Eat, Pray, Love, Patience or … Why I Wish I Was Liz Gilbert

I have always fallen in love fast and without measuring risks. I have a tendency not only to see the best in everyone, but to assume that everyone is emotionally capable of reaching his highest potential.  I have fallen in love more times than I care to count with the highest potential of a man, rather than with the man himself, and then I have hung on to the relationship for a long time (sometimes far too long) waiting for the man to ascend to his own greatness. Many times in romance I have been a victim of my own optimism.

~Elizabeth Gilbert in “Eat, Pray, Love”

Well, Holy Hannah Liz, apparently you and I went to the same school of starry-eyed soulmate-searching.  Because honey, I know exactly what you are talking about.  Been there, done that and most probably am doing it again.

I remember reading Gilbert’s book with the kind of reverence and fascination typically reserved for royal weddings and gourmet dinners (is that just me?).  Why?  Because she was writing my life.  Not that I’ve ever been to India or Indonesia (I have been to Italy and I will return!) but she was writing my emotional life and she was writing my history with men.  Remember the part where she’s lying on the bathroom floor just about drowning in her own tears and snot because she is stuck in a doomed marriage but has no idea what to do about it?  Yep, been there done that too.  More than once, I’m sad to admit.  Floors, tears, snot and I have a far too familiar relationship.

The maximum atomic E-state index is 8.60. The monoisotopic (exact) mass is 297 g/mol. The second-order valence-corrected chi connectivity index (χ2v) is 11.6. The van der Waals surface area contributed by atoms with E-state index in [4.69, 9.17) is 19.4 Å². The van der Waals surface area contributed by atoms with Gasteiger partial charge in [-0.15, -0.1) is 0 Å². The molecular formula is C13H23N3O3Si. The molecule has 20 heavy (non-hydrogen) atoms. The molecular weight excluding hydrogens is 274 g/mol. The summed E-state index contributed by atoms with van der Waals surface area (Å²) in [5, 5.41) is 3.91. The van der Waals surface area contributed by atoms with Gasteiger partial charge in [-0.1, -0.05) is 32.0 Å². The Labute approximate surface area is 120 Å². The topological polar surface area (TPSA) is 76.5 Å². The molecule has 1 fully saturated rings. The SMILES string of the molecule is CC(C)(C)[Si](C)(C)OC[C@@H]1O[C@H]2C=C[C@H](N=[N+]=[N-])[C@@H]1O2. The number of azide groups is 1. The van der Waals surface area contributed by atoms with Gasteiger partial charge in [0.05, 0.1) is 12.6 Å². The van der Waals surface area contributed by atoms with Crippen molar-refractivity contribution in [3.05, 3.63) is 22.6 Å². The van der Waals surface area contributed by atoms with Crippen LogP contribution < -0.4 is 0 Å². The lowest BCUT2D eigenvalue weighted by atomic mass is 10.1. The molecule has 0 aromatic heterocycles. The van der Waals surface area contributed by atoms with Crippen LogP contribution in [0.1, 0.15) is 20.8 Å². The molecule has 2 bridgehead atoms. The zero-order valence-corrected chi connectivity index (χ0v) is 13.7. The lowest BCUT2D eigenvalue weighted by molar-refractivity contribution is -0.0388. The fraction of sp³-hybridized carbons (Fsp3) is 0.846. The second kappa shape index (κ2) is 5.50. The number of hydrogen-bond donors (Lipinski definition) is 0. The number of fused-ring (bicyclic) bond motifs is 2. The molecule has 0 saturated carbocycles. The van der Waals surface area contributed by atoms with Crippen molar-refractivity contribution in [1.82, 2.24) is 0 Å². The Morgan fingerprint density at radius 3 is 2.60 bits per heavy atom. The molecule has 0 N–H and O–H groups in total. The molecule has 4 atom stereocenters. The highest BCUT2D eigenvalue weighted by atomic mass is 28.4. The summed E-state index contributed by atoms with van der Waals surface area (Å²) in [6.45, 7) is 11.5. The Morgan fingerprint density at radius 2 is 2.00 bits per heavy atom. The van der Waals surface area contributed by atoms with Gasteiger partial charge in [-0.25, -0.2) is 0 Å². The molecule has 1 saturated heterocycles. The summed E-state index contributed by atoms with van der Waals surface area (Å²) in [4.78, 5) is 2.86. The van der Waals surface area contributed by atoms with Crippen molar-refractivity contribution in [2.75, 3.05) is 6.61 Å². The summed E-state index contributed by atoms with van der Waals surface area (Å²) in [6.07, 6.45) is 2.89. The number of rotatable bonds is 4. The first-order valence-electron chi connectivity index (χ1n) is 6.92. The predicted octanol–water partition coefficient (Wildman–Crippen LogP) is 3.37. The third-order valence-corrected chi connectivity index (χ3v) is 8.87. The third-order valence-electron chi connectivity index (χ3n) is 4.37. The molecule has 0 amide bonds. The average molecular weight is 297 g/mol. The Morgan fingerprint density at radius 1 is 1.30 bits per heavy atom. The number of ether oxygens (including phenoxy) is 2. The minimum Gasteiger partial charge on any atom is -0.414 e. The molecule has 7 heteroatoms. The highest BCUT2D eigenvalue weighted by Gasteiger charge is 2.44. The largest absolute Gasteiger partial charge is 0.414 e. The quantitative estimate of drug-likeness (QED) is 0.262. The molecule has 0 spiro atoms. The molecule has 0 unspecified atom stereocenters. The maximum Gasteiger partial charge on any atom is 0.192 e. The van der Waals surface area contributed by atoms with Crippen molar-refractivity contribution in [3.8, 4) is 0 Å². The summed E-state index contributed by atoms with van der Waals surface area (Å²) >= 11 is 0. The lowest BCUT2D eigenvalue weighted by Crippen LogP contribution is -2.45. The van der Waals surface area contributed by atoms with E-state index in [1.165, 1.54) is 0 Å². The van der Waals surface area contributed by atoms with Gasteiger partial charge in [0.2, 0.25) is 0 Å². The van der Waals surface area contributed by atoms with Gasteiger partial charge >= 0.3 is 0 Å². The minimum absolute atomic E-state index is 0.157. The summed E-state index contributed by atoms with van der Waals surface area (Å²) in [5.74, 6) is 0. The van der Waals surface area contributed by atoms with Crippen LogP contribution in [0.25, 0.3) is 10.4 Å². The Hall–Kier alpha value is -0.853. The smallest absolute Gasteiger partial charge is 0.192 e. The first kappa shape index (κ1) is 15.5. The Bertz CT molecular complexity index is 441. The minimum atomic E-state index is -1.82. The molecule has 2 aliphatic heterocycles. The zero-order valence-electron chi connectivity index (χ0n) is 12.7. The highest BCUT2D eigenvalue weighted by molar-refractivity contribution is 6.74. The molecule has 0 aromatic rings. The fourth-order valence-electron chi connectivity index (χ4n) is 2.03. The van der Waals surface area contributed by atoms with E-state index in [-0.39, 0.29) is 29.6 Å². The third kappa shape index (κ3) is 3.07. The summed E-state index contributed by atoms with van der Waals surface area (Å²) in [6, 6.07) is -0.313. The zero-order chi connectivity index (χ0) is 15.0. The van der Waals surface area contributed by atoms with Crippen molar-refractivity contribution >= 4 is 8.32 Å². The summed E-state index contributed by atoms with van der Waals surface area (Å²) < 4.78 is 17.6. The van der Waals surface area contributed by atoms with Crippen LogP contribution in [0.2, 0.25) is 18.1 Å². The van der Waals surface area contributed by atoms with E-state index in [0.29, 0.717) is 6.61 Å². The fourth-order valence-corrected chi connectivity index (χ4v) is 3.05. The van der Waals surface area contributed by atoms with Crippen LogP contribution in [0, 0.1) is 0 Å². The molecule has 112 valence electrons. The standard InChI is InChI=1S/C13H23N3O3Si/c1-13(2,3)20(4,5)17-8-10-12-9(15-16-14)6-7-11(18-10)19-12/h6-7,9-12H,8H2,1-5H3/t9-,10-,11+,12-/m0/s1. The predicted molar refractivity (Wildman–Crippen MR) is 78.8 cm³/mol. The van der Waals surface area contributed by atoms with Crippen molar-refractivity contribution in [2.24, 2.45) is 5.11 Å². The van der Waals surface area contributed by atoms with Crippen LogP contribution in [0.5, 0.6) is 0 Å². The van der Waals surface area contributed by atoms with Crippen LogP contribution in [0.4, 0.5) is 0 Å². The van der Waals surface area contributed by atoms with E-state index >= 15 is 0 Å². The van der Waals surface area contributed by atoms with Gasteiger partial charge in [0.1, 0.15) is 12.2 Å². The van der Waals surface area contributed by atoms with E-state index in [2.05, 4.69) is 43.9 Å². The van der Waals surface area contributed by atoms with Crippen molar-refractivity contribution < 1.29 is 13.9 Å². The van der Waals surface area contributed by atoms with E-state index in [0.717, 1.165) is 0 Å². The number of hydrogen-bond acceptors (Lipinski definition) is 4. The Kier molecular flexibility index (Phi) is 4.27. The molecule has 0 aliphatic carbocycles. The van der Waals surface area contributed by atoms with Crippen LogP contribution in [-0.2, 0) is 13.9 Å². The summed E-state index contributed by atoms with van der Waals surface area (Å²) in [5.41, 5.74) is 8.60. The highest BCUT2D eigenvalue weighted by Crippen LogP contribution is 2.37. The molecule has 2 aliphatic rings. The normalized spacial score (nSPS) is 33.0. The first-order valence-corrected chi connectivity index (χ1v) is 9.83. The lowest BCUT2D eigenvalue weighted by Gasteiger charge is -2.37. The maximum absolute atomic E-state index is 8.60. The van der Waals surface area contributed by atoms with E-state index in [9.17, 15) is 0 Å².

While I was reading her book, in the tiniest of increments every day because I truly did not want it to end, I would earmark the pages that really spoke to me.  Then I would read those passages to my girlfriends as they sipped wine at my kitchen counter.  Their eyes would bug out as they choked on their Sauvignon Blanc, all the while sputtering “Holy Shit Vic, she’s talking about you!”

Yeah.  I know.

Because what she wrote in the paragraph above, well, that’s what I do too.  I just didn’t realize it until I read her eloquent words. I was not aware that I was doing it.  It was always so much easier to blame the guy than to blame my unrealistic expectations of the guy.  Those very same expectations which I had painted up perfectly in my head and then quietly imposed onto his head.  Of course I didn’t tell him that imposition had occurred.   I just sat back and waited for him to figure out that in order to be the best that he could be all he had to do was be the guy I thought he could be except I didn’t actually explain to him what that was and even if it did come up in the occasional conversation it was never expressed gently or lovingly and it never, ever worked out.

And so, after too many bad choices and one too many negative outcomes, I changed my MO.  I started explaining to my lover, ever so lovingly, that his highest potential might be better served if he allowed me to guide it.  After all, I had spent many hours learning all the handy-dandy communication skills that are supposed to help propel our relationships to a higher level.  Like, say, to their best potential.